• Nick Lennon

    Nick Lennon is the ANZ Country Manager at Mimecast, having joined in 2007 as a Channel Sales manager. As a leader in management excellence, Nick has personally grown the local team from five members to over 100 since Mimecast’s introduction to the ANZ market. Nick maintains a passionate focus on achieving rapid local business growth, understanding evolving challenges across all verticals and ensuring customers get the best service driven by Mimecast’s strong culture.


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The CIA triad is a crucial concept. That’s partly because it introduces basic cyber principles that can help you manage risk better.

But it’s also because decisions that respect all three principles are much more likely to serve your organisations – and your data – in navigating an increasingly complex threat environment.

Crafting an effective cyber policy is challenging because each principle is almost in conflict with the other. You want to make sure data is properly secured, but you also want to make sure the right people can access it without too much trouble. At the same time, you need to make sure the data they do access is accurate, up-to-date and error-free.

Let’s take a deeper look at the triad and see how they fit together to build a resilient cyber policy.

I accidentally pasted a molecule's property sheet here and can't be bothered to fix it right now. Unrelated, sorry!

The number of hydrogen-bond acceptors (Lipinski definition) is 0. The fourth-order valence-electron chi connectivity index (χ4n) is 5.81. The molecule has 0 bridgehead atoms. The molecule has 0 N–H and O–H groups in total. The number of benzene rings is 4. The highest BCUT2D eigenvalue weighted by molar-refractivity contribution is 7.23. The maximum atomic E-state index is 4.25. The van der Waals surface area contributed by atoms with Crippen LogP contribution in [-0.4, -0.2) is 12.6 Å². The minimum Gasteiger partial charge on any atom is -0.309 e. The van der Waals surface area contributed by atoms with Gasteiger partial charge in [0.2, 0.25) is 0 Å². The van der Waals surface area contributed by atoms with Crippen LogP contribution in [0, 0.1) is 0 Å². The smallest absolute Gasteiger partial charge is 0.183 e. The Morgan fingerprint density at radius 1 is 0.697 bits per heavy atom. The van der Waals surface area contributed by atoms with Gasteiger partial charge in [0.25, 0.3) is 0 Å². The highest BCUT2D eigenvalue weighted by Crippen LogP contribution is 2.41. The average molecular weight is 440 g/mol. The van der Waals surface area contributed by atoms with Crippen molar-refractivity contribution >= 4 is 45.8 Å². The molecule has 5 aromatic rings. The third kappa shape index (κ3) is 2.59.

What is the CIA triad?

The CIA triad features three broad pillars:

  1. Confidentiality. Also known as privacy, it’s the principle that only authorised users or processes should be able to view, access or modify data.

  2. Integrity. This means having measures in place to maintain data in its correct state, ensuring consistency and accuracy throughout its life cycle.

  3. Accessibility. This is a function of availability, ensuring that authorised users can consistently access information when they need it.

The CIA triad, in one form or another, has been a widespread model in cyber since the late ‘90s. But why is it so relevant, and what does it look like in practice?

How the CIA triad can inform your cybersecurity policy

Looking at privacy, integrity and accessibility as interlinked parts of a single model encourages us to see the relationships between them. This relationship can be supportive: for example, if you protect data privacy, you also help ensure its integrity, since hackers that are denied access cannot maliciously alter data. Yet the principles may also work against each other: thorough authentication may help ensure data privacy, but it can also make it harder for users to gain access to data, reducing accessibility.